TOKYO, Aug. 9 (Xinhua) -- Japan's economy grew an annualized real 1.8 percent in the April-June quarter, the government said in a report on Friday, beating median economists' expectations for a more moderate expansion of less then one percent.
According to the Cabinet Office, the expansion in inflation-adjusted gross domestic product for the April-June period equates to a 0.4 percent increase from the previous quarter.
While the preliminary reading came in ahead of median economists’ forecasts, the latest figure marked a slowdown from a revised expansion of 2.8 percent booked in the January-March period.
"The result showed Japan's economy continues to moderately recover, centering on domestic demand," economic and fiscal policy minister Toshimitsu Motegi told a press briefing on the matter, adding, however, that global risks still remain prevalent.
“The government will take countermeasures without hesitation if such risks materialize,” Motegi said, referring to the possibility of a global economic slowdown and fluctuations in financial markets.
Local economists noted that while Japan’s economy has expanded for a third successive quarter, the road ahead could remain bumpy amid ongoing trade issues and the yen’s recent rise against other major currencies.
Japan’s key exporters rely on a weaker yen to boost profits made overseas when they are repatriated and to maintain price competitive in foreign markets.
A strong yen, however, sees profits eroded, which can force exporters to downwardly revise their profit outlooks and guidances, which sees market confidence in Japanese firms diminish and stocks pressured.
In the April-June quarter, private consumption, the biggest GDP component, which accounts for around 60 percent of Japan’s economy, increased 0.6 percent from the previous quarter.
This component could take a hit looking ahead, analysts warned, as a planned consumption tax hike in October from 8 percent to 10 percent could see businesses, consumers and households rein in their spending.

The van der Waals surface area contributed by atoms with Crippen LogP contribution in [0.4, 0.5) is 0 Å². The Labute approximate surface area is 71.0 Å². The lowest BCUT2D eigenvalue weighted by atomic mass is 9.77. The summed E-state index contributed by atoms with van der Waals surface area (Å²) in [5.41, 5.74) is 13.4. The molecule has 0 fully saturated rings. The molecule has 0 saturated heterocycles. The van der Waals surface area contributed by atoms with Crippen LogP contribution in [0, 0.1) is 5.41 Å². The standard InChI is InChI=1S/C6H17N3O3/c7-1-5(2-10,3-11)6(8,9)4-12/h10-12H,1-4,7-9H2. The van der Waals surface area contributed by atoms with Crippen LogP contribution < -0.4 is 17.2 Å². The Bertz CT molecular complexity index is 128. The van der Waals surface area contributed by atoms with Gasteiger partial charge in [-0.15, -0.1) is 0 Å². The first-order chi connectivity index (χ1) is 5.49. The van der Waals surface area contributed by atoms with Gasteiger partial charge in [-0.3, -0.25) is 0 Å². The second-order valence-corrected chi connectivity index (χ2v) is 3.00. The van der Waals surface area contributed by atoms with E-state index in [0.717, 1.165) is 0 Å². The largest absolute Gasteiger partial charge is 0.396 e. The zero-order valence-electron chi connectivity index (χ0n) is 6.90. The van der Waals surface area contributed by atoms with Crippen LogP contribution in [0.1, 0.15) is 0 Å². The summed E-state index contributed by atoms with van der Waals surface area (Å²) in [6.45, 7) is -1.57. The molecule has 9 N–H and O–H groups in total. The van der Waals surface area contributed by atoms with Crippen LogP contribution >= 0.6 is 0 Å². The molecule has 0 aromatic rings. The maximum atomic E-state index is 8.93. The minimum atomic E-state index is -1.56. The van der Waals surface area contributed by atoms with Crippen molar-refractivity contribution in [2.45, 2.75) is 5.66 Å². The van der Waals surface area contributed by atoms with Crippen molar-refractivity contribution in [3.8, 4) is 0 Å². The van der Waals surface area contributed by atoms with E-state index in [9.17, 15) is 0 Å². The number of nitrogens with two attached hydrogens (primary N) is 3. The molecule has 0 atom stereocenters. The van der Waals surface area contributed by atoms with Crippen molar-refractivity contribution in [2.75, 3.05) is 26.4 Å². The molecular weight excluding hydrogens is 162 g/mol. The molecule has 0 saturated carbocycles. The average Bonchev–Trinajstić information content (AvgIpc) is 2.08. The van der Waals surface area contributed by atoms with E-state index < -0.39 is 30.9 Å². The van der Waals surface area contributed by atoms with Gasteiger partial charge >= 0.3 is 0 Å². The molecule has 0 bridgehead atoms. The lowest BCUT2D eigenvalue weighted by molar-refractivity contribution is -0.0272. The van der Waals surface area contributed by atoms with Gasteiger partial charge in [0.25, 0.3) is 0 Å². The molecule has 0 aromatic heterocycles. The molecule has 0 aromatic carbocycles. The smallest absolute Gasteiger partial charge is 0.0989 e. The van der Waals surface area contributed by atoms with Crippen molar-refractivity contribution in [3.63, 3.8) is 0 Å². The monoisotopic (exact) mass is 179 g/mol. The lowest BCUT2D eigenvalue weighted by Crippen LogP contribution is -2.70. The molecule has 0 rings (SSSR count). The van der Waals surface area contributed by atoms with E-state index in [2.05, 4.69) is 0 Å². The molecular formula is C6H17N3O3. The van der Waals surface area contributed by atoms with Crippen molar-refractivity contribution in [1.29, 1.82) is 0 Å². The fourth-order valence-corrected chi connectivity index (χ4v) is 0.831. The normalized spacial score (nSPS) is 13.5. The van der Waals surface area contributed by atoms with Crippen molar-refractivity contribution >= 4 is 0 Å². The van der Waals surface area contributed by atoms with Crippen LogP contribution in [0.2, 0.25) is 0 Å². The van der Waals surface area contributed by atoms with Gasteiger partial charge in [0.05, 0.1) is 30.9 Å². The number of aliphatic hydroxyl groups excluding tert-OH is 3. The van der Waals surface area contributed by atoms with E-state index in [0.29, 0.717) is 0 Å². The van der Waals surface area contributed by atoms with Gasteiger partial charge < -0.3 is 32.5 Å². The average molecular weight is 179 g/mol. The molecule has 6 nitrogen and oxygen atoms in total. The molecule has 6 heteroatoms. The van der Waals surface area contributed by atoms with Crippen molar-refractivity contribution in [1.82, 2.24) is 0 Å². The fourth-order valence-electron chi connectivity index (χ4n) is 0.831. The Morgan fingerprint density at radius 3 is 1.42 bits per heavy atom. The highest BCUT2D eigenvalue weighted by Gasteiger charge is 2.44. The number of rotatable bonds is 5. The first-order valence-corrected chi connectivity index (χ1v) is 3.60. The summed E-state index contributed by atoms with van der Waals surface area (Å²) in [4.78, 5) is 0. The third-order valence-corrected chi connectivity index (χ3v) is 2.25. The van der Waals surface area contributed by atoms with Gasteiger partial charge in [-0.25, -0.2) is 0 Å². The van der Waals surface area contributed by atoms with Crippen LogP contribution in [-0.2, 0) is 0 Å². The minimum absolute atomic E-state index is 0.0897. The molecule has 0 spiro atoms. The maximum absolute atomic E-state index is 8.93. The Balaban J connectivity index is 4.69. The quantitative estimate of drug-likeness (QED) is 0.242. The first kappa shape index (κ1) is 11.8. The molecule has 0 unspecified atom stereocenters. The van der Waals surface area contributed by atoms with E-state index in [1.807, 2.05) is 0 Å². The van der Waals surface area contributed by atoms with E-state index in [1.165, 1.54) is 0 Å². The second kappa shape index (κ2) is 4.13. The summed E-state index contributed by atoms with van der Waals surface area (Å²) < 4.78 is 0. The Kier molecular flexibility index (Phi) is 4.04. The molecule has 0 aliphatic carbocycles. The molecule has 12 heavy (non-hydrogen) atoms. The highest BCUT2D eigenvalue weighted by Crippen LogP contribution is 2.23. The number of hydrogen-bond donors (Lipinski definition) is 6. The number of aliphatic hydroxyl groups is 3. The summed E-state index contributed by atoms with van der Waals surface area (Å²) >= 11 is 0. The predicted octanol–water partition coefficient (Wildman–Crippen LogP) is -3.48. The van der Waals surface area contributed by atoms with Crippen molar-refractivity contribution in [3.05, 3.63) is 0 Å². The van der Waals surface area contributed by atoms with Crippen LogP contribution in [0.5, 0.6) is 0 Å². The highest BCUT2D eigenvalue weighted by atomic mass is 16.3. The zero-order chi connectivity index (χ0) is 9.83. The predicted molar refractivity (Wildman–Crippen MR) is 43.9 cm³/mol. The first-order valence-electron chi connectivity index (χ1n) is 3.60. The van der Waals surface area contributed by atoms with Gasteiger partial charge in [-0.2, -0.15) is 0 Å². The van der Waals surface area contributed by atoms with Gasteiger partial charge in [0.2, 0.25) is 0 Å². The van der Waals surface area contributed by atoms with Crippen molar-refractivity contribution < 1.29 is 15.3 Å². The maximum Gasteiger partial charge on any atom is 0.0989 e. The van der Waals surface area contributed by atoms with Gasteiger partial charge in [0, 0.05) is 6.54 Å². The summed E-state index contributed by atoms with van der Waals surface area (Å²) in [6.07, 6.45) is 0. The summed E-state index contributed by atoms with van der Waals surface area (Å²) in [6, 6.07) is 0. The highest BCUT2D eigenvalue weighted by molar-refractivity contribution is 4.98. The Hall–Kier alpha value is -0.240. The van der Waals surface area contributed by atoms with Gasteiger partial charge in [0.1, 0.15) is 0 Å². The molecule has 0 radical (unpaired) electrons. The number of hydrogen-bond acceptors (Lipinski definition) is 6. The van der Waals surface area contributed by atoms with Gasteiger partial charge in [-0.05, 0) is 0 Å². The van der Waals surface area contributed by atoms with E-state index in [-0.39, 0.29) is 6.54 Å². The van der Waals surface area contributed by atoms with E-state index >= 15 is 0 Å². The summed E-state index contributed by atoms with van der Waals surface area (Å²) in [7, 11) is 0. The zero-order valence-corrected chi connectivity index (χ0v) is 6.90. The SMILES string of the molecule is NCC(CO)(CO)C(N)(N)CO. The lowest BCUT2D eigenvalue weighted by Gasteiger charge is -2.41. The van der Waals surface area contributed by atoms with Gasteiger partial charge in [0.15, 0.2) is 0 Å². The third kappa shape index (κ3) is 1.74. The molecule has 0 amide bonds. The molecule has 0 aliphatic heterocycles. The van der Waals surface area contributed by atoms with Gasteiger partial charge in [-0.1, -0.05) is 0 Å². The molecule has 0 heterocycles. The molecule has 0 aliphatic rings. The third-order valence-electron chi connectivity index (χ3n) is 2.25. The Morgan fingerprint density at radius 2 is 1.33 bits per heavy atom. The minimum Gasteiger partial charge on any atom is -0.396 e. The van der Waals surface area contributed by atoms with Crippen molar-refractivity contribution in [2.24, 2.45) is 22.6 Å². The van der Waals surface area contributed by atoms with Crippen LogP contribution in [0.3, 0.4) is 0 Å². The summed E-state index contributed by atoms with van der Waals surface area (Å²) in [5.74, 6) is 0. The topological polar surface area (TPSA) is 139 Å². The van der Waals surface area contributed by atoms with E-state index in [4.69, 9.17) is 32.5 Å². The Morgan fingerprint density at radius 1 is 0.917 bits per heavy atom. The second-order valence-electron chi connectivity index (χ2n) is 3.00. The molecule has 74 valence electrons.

Some economists said the uptick in spending in the latest quarter was owing to the imminent consumption tax hike.
"Private consumption was supported by pent-up demand of durable goods ahead of the tax hike," Hiroshi Miyazaki, senior economist at Mitsubishi UFJ Morgan Stanley Securities, was quoted as saying.
"It’s likely that domestic demand will weaken quite substantially from the October-December quarter onwards because of the sales tax hike," Miyazaki added.
The Cabinet Office in its preliminary report also said that capital expenditure rose 1.5 percent and public investment rose 1.0 percent from the previous quarter.
This was owing to firms here increasing their spending on factory automation equipment and other technological aids that are becoming increasingly more essential in some companies as Japan’s demographic crisis intensifies and the tightening of the labor market necessitates automated solutions amid a dwindling workforce.
Exports slipped 0.1 percent in the recording period. The Cabinet Office’s data showed demand from some overseas economies waned, but imports rose 1.6 percent in the quarter, the government said.
Unadjusted for price changes, Japan's economy grew an annualized 1.7 percent and 0.4 percent on quarter, the Cabinet Office said ahead of its revised GDP data which will be released on Sept. 9.